Feeling Black & Blue

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I’ve never been one for sartorial dogma for the sake of it.

I particularly find it cereal-spittingly funny when sartorialists debate with each other the merits of colour combinations, the dos, donts, whys and wherefores, as if discussing the sentencing of young offenders.

“Brown and pink is acceptable; brown and purple is not. You will be marked as a Frenchman.”

“I think I read somewhere that you should never wear light grey with mid-blue.”

“The one thing you should NEVER do is wear green with blue. It’s one of the oldest rules.”

Leave them to it, I say. They’re happy in their anchorage. Rules make some people very happy indeed, and that is perfectly fine.

I find them largely pointless, particularly rules on colour. Why not green and blue? Is nature wrong, then, to unite them so frequently? After all, the sea and sky embrace the green shores of our planet; the juxtaposition of the two tones is one of the most expected combinations in our history.

And why, for heaven’s sake, is it ‘not acceptable’ to pair black with blue?

“Oh it is if it’s a lighter blue” they respond “but anything mid-blue and darker should never be paired with black.”

My view is that this rule is aesthetically misguided.

It is arguable that it’s origins, in forbidding navy with black, are well-founded. An old, dark navy is so close to black in low light that it comes off as a case of mistaken dressing when it is examined closely. I believe that contrast has a minimum threshold and it must be clear, in most levels of light, that if two colours are worn together that they are distinct.

However, there is a different between this aesthetic judgment and a blanket-ban on combining blue with black.

One of my favourite combinations is wearing a mid-blue three-piece suit, a light blue striped shirt and a black tie with a golden yellow pattern. The dullness of the black succeeds, like no other colour can, in bringing forth the electricity and life of the blue.

Another combination I enjoy wearing in the evening is a pair of mid-blue fine wool trousers with a black velvet blazer, white shirt and black Oxfords. There is something rather boudoir-esque about that dash of blue against an otherwise monotone ensemble that provides a jewel like sparkle – where grey would simply be ‘smart.’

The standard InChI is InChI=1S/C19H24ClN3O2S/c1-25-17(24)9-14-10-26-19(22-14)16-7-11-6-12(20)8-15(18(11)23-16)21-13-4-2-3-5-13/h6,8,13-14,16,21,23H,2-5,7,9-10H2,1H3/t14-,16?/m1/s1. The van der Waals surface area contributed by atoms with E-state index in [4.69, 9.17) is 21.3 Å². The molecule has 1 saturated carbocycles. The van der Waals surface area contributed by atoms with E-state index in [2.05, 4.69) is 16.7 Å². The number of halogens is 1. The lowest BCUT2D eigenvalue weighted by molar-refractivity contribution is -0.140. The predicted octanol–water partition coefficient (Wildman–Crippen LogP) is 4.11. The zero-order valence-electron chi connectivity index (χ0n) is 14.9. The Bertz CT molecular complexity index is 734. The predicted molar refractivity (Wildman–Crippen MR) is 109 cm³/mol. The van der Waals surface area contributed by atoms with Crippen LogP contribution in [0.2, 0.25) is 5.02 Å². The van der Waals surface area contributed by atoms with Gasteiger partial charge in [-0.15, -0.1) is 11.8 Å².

I find the combination works particularly well when different textures are at play; the velvet with fine wool is an example, and silk with flannel is another. I find the test of whether something contrasts aesthetically is dressing in lamplight; not overhead-100-watt light, but shaded lamplight. You’ll soon see if your blue has enough energy in it to conquer the dullness of black.

The other surefire way to avoid it looking ‘mistaken’ is to wear the combination throughout an ensemble; like wearing black shoes in addition to a black jacket or a black waistcoat in addition to a black patterned tie.

Try it, I guarantee you’ll be feeling black and blue in no time.


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Winston Chesterfield is an amateur composer, fashion blogger, trained lawyer and style aficionado. He lives in Westminster, London and blogs at www.levraiwinston.com.

Comments

  1. WE1 says:

    I totally agree. Black and blue can go well together and shouldn’t be overlooked as part of an ensemble.

  2. LAStyleGuy says:

    While we’re on the subject of “nevers,” never spell “its” incorrectly, as in the above use before the word “origins”: “It is arguable that it’s origins…”–in this case, “it’s” should be “its”, since it is not being used as a contraction of “it” and “is.” Otherwise, a great post!

  3. S says:

    Green and blue were Odd Limits? I had no idea. I guess you don’t have to know the rules to break them. :)

    The Frenchman quip was the stone cold nuts, btw.

  4. Steve Hunter says:

    For what it’s worth, I endorse blue shirts with anything, except, perhaps perfectly matching blue slacks and jacket. (You’d look like a fairy!) Yes, for the most utterly solemn of occasions, white is mandatory, but how many of those occur in a life time? Blue goes with everything, and I have a serious Jones for the Yale archive blue that Gant has recently brought back to the market place. The nubbier the oxford cloth the better. I’ve felt this way for 60 odd years now and wish to go to the ash-maker in my blue Gant BD, under a red foulard tie from J. Press and a heather-riot chunk of wool from somewhere north of the river Tweed.